Refinancing is Worth a Look

Hey Paul: What do you think will happen to mortgage rates this summer? We have a 30-year mortgage that we have 22 years left paying on. Our mortgage rate is 4.75%. Should we refinance our home?

 The refinance question comes up a lot and there are certainly plenty of blogs and mortgage calculator apps out there to help you answer your question. But like always, who do you trust? Well hopefully you can at least think about trusting what I have to say as I don’t have a skin in the game.

Let’s start with a few mortgage myths.

Myth #1: Mortgages are “good debt”. No, there is no such thing as good debt just as there is no such thing as a good cancer or good divorce. Yes, it’s better than credit card debt as you have a home as collateral and the rate is reasonable but a mortgage is a liability not an asset.

Myth #2: Since mortgage interest is deductible the rate is quite a bit lower than the stated rate. The simplest example of this is a 4% mortgage rate for someone in the 25% tax bracket. If they have enough other deductions such as state income taxes, property taxes and charitable giving to surpass the standard deduction than this myth has some validity. However most middle-income households do not get the full deduction impact from their mortgage as they simply don’t have enough other deductions.

Myth #3: It is always better to have a 15-year rather than 30-year mortgage if you can afford the higher payments. This actually has some truth to it as you’ll get about a 1% lower rate and obviously be freed up from mortgage debt in half the time. The fact is that you if (and this is a big if ) you can earn the same rate on investments as your mortgage rate then at the end of three decades you will have exactly the same wealth no matter what term you choose for your mortgage.

Myth #4: If you refinance you have to restart over at 30 years or fit into one of the standard length terms like 15 or 20 years. Not so. In your case you could go with a 15-year mortgage but the payments may be more than you can comfortably handle. An alternative is to go with a 30-year mortgage but immediately pay down the balance to leave only 22 years remaining while keeping the monthly payment at the scheduled rate. Another method is to pay extra each month to pay down the balance faster. The lender can tell you this amount – or I’ll calculate it for you.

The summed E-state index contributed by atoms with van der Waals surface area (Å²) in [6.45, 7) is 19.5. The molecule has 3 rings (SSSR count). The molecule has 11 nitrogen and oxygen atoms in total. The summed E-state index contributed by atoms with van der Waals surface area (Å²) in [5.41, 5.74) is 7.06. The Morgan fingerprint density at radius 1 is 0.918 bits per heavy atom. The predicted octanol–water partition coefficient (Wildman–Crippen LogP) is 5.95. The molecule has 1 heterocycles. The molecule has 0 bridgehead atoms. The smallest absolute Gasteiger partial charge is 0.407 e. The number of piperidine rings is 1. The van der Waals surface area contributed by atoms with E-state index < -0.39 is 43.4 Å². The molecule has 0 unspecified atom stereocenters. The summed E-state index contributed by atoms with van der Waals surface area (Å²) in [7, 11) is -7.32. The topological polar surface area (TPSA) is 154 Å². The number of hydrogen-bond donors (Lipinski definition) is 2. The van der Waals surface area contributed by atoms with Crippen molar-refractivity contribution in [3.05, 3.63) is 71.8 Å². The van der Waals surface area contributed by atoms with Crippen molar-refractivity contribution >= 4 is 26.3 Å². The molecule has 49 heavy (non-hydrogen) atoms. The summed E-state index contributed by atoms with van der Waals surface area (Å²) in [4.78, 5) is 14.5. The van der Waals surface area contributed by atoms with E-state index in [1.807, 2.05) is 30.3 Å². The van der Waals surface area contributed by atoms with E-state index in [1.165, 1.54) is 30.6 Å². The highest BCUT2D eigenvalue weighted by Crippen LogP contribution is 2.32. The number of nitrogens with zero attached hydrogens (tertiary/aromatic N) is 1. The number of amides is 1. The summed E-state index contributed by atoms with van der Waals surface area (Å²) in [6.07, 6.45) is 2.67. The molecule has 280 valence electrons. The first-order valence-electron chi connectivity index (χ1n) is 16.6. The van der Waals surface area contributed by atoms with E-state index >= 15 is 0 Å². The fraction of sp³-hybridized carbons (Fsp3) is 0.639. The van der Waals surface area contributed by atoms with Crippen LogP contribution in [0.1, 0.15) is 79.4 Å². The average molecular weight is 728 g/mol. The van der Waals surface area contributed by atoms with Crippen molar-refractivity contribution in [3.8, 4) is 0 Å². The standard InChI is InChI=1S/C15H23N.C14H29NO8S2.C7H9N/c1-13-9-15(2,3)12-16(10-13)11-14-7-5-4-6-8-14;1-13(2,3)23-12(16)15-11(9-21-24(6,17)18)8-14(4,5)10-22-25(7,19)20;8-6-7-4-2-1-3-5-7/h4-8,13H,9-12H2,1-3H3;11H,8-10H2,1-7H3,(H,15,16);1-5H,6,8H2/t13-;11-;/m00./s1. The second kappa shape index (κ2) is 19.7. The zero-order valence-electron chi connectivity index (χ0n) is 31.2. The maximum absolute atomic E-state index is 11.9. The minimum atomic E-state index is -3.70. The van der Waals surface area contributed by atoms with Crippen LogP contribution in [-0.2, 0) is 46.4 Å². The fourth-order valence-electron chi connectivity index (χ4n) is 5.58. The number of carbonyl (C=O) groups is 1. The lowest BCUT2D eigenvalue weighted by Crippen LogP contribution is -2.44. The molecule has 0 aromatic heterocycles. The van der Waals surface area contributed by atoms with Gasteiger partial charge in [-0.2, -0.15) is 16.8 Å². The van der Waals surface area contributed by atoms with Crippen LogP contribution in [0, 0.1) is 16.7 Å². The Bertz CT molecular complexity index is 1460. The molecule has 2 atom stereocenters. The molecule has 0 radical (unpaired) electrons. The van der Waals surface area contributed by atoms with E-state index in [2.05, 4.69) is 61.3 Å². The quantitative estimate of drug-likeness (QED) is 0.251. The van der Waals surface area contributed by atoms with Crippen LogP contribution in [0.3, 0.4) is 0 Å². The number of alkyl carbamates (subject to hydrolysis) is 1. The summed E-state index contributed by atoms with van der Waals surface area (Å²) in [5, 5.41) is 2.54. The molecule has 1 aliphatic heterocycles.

Is this the lowest rate we can expect or will they drop even lower in the next few months? My hunch (and keep in mind the track record of economists making predictions) is that right now is as good as it will get. I’m surprised rates have hung around this long at historic lows.

For your 4.75% mortgage you can expect to knock about a percentage point off your rate with a new 30-year mortgage. A 15-year mortgage rate is almost 2% points lower – if the finances (and wife) are alright with it consider chopping seven years off the housing debt schedule. Of course the best rates are for those with excellent credit and the income capacity. If your credit or earnings have taken a hit since your original mortgage then you may not be able to lower your rate with refinancing.

There are at least a couple local lenders who have very reasonable refinancing costs. Suppose your closing costs (e.g. appraisal, title work, etc.) are only $500. This probably means the bank is eating some of the costs. If you have a $150,000 mortgage balance then a 1% rate saving will roughly save you $1500 of interest expense in the first year. So in about four months you have recouped your refinancing costs and your mortgage will be about $90 less per month.

Any local bank can provide you with a good faith estimate of the costs. If you have any “special circumstances” then working with a local lender is usually beneficial. If you don’t mind dealing online then go through BankRate.com or Zillow.com to search for the best deals nationally. I wish the best in your mortgage journey.

Dr. Paul Hamilton is an Associate Professor of Economics at Asbury University and a CFP providing fee-only financial advice. He is available to provide free workshops to churches, local businesses and other groups.

 Contact him at Paul.Hamilton@Asbury.edu or www.USA-Economics.com